According to ReturnPath, only 79 percent of permission-based emails make it to the desired recipient’s inbox. That means 21 percent of emails are being sent to the infamous spam folder. This is discouraging for those of us who spend hours crafting the perfect email campaigns, only to be disappointed by our open and click-through rates.
What exactly is spam? According to MailChimp, “spam is unsolicited, irrelevant email, sent in bulk to a list of people.”
There are two main reasons your emails may end up in a spam folder:
No matter how long you’ve been marketing with email, there are a wide range of factors you might not know about that are preventing your emails from reaching the desired inboxes (i.e., deliverability). On top of these factors, there’s also a legal component:
The CAN-SPAM Act of 2003 targets “businesses operating or marketing to people in the United States and sending any electronic mail message, the primary purpose of which is the commercial advertisement or promotion of a commercial product or service.” The requirements are:
Keeping those guidelines in mind, we present to you 17 ways to maximize your email deliverability, avoid the spam folder and stay out of legal trouble:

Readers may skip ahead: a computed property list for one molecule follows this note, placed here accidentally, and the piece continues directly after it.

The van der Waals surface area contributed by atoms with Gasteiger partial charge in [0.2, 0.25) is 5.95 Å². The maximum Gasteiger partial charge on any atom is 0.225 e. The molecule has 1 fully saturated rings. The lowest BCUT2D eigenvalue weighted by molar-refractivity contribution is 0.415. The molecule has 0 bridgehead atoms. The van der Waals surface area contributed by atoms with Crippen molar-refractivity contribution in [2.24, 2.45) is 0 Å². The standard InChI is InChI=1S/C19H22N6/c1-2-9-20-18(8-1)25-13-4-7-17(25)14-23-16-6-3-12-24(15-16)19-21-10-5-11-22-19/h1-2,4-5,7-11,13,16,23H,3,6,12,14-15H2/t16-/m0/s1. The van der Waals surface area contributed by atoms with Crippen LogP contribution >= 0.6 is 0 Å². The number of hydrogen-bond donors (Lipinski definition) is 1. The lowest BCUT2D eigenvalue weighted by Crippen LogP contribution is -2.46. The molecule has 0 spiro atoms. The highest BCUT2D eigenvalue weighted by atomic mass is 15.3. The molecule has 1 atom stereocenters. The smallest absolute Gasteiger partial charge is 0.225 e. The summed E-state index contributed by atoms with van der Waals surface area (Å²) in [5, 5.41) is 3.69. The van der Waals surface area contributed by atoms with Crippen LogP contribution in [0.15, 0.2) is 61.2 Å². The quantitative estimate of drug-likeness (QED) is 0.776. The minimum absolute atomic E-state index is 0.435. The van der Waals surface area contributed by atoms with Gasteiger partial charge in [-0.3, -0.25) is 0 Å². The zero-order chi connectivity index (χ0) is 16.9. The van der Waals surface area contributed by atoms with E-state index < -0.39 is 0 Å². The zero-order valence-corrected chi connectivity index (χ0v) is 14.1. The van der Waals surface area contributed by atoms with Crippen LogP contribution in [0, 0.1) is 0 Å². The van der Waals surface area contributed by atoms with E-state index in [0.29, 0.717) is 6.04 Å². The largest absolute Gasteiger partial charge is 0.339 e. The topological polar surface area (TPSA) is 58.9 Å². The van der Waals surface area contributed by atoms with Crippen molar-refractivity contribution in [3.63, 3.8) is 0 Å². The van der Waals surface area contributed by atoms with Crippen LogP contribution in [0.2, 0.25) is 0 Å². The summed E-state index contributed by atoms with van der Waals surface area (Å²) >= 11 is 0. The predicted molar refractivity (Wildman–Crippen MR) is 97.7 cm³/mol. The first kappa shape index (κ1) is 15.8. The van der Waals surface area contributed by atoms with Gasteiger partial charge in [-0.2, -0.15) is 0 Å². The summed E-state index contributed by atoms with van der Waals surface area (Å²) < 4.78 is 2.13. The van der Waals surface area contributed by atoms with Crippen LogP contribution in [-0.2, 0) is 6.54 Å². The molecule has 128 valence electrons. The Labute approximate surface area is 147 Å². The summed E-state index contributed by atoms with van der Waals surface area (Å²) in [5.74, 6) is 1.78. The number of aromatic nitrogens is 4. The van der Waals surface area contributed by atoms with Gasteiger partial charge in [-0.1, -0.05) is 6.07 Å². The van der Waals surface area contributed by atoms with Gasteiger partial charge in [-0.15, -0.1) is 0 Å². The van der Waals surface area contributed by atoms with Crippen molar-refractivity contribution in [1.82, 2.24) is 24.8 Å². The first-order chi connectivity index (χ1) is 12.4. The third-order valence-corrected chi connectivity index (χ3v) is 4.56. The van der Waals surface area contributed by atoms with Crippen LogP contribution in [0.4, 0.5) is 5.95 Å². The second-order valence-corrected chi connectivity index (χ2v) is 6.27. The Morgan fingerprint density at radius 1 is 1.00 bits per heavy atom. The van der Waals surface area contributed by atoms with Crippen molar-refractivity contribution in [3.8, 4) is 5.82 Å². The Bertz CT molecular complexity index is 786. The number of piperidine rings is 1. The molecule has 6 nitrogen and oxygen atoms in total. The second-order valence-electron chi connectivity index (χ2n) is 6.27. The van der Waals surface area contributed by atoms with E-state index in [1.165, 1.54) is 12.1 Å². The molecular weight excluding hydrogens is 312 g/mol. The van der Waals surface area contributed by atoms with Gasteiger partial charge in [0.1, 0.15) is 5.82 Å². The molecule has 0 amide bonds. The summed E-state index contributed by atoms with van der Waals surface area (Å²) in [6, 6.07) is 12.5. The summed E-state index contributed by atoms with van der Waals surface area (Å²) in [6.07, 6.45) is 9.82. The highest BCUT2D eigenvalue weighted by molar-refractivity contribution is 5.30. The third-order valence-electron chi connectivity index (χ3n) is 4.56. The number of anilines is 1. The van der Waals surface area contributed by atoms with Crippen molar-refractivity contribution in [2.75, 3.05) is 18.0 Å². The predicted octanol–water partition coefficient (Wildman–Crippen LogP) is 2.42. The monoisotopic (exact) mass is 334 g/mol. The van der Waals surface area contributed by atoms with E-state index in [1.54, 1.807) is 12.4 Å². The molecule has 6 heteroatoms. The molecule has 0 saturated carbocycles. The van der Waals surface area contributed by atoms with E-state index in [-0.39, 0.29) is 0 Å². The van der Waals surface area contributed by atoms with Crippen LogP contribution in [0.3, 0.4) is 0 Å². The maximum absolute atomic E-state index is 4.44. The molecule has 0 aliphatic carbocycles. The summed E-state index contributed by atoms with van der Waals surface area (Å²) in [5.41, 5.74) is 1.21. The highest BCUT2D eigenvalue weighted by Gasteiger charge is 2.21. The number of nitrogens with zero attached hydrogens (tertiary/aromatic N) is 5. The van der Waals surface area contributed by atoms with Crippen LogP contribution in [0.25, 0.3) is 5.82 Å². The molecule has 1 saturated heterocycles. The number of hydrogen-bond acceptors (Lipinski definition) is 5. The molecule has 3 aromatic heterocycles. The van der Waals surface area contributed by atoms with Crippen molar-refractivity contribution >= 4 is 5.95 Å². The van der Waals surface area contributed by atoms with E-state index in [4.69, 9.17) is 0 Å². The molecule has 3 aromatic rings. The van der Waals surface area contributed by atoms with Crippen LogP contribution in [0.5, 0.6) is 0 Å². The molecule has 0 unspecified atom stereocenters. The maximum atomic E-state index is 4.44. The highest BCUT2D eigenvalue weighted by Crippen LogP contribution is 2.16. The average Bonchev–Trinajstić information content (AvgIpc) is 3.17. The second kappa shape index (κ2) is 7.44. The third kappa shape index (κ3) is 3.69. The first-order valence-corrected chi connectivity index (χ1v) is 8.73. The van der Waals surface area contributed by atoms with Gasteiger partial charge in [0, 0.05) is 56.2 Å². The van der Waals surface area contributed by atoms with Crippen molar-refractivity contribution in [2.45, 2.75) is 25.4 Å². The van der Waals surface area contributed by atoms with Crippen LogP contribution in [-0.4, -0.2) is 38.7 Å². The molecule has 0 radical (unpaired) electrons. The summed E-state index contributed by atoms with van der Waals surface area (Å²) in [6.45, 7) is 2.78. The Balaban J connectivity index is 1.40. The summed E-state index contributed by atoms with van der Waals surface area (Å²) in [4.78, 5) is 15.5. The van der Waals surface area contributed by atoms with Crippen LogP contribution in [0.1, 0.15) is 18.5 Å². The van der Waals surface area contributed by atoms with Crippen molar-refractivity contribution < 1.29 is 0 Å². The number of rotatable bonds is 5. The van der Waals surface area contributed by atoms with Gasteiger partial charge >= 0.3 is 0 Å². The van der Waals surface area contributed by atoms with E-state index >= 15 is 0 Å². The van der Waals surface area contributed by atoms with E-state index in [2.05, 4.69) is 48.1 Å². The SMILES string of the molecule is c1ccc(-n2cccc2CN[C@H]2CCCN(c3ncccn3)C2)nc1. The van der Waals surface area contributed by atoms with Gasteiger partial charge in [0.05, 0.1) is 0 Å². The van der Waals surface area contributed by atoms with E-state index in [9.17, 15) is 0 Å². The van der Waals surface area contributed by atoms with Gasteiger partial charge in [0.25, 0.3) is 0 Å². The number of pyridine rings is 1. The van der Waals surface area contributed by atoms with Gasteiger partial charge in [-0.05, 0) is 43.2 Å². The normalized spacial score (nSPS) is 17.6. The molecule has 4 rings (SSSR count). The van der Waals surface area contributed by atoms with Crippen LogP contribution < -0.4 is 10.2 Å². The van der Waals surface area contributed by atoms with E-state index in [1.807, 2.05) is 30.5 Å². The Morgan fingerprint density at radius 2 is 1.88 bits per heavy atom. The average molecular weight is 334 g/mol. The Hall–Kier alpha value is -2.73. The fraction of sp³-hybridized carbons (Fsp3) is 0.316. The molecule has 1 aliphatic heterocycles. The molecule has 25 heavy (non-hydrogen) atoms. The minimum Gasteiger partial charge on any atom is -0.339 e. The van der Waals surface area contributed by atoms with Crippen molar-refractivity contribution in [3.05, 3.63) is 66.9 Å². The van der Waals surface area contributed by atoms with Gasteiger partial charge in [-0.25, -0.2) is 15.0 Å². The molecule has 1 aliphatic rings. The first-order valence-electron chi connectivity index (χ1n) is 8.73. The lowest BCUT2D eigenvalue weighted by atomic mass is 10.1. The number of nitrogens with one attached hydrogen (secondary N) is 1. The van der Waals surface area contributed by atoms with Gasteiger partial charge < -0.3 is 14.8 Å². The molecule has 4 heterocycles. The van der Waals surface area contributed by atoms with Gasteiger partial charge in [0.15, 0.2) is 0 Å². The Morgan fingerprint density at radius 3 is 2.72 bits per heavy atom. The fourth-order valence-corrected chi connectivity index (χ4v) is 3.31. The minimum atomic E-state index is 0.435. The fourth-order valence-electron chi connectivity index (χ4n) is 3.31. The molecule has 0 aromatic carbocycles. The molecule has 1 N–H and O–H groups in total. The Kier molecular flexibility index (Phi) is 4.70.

This is an ongoing task and requires weeding out the subscribers who may have been obtained in a legitimate way but are now expired or inactive. Email software platforms refer to these users as “bounces” and if you hit these accounts at a rate higher than 5 percent, Internet Service Providers will label you as having bad email hygiene, making it hard for you to reach inboxes. The solution? Identify inactive subscribers and expired email addresses using your open and click-through rates and remove them from your lists. We recommend doing this on a monthly basis. Quality over quantity, friends.
Before jumping straight to removing those unengaged subscribers, you can try to re-hook them with a re-engagement campaign. To do this, segment your list to create a group of people who haven’t opened your emails in a few weeks or months. Then create a compelling campaign geared just toward them. Use this campaign as an opportunity to provide additional discounts, exclusive content and ask for feedback. Don’t forget to give your subscribers the opportunity to unsubscribe if they no longer want to hear from you.
This means that after someone subscribes to your list, you should send them a follow-up email with a confirmation link to confirm that they actually want to receive your emails and that they didn’t accidentally subscribe. Using double opt-in forms results in more qualified email lists and engaged subscribers. See more about email opt-in strategies.